plotRGB(landsatRGB, r = 1, g = 2, b = 3, axes = TRUE, stretch = "lin", main = "Landsat False Color Composite")
plot(land, add = TRUE, legend = FALSE)

You can also create classes for different amount of vegetation presence.

vegc <- reclassify(veg, c(-Inf,0.25,1, 0.25,0.3,2, 0.3,0.4,3, 0.4,0.5,4, 0.5,Inf, 5))
plot(vegc,col = rev(terrain.colors(4)), main = 'NDVI based thresholding')

Exercise Is it possible to find water using thresholding of NDVI or any other indices?

Principal component analysis

Multi-spectral data are sometimes transformed to helps to reduce the dimensioanlity and noise in the data. The principal components transform is a generic data reduction method that can be used to create a few uncorrelated bands from a larger set of correlated bands.

You can calculate the same number of principal components as the number of input bands. The first principal component (PC) explains the largest percentage of variance and other PCs explain additional the variance in decreasing order.

set.seed(1)
sr <- sampleRandom(landsat, 10000)
plot(sr[,c(4,5)], main = "NIR-Red plot")

This is known as vegetation and soil-line plot (Same as the scatter plot in earlier section).

Exercise Can you guess the directions of ‘principal components’ from this scatter plot?

pca <- prcomp(sr, scale = TRUE)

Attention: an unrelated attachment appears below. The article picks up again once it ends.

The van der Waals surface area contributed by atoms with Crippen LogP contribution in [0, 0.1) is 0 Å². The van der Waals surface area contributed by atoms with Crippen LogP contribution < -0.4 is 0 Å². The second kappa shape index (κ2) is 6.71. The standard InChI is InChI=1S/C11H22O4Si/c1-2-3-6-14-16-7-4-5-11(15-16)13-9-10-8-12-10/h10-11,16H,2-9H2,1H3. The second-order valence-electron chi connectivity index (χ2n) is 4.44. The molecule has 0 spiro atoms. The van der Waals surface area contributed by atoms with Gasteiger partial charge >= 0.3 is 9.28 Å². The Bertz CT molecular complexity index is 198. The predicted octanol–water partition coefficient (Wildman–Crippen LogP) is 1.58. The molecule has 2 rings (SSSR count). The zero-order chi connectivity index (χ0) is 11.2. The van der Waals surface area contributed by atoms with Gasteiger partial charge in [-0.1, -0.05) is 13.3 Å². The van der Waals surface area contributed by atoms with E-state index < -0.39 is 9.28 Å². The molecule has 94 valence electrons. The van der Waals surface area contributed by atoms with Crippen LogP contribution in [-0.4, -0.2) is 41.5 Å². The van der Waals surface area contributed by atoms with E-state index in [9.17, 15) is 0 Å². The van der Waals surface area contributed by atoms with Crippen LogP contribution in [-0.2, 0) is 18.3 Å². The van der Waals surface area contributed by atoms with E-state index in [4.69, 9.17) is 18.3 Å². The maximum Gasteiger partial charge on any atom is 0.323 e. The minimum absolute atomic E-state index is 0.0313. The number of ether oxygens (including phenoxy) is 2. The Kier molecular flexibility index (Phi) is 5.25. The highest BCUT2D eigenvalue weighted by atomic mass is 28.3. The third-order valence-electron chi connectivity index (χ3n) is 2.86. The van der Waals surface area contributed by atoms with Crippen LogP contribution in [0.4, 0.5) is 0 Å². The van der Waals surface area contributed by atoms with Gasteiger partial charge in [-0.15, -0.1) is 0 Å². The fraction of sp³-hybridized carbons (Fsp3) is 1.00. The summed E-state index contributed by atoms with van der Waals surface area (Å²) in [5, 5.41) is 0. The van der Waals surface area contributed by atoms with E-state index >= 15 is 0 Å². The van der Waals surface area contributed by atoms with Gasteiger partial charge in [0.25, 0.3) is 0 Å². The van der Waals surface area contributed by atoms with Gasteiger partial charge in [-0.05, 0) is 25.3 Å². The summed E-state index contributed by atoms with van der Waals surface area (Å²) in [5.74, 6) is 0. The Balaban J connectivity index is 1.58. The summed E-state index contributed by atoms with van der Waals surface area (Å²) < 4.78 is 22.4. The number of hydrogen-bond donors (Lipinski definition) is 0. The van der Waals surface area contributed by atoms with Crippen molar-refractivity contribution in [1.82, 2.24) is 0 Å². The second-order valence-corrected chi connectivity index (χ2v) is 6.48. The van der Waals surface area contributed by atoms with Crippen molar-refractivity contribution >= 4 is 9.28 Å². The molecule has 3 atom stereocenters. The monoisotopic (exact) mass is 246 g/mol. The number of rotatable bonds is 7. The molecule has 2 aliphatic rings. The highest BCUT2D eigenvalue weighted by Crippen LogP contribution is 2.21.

pca
## Standard deviations (1, .., p=7):
## [1] 2.20737373 1.17428246 0.73633573 0.42388639 0.12500714 0.09389890
## [7] 0.04741454
##
## Rotation (n x k) = (7 x 7):
##                  PC1           PC2         PC3         PC4         PC5
## ultra.blue 0.3662344 -0.4524940727 -0.15415991  0.52595682 -0.21276947
## blue       0.4125282 -0.3336052918 -0.15782033  0.09509849 -0.21537031
## green      0.4372284 -0.1056685710 -0.26457625 -0.20443752  0.49716419
## red        0.4333279 -0.0003693985 -0.05074204 -0.67055674  0.01651199
## NIR        0.1762472  0.6825385571 -0.58744574  0.32192859  0.09371265
## SWIR1      0.3815340  0.4119308383  0.29523433 -0.08811728 -0.65630314
## SWIR2      0.3743258  0.1929889704  0.66820379  0.33388919  0.47051465
##                   PC6         PC7
## ultra.blue  0.1337062  0.54550658
## blue        0.0836529 -0.79447772
## green      -0.6553920  0.09570391
## red         0.5619375  0.20966468
## NIR         0.2090330 -0.04325163
## SWIR1      -0.3878540  0.09301774
## SWIR2       0.1889099 -0.08709876
screeplot(pca)
pci <- predict(landsat, pca, index = 1:2)
plot(pci[[1]])

The first principal component highlights the boundaries between land use classes or spatial details, which is the most common information among all wavelengths. it is difficult to understand what the second principal component is highlighting. Lets try thresholding again:

pc2 <- reclassify(pci[[2]], c(-Inf,0,1,0,Inf,NA))
par(mfrow = c(1,2))
plotRGB(landsatFCC, r = 1, g = 2, b = 3, axes = TRUE, stretch = "lin", main = "Landsat False Color Composite")
plotRGB(landsatFCC, r = 1, g = 2, b = 3, axes = TRUE, stretch = "lin", main = "Landsat False Color Composite")
plot(pc2, legend = FALSE, add = TRUE)

Exercise Can you guess the surface features dominating second principal component? (hint: Inspect the unmasked areas; there could be multiple features).

To learn more about the information contained in the vegetation and soil line plots read this paper by [Gitelson et al] (http://www.tandfonline.com/doi/abs/10.1080/01431160110107806#.V6hp_LgrKhd).
An extension of PCA in remote sensing is known as Tasseled-cap Transformation.

Part II

Image classification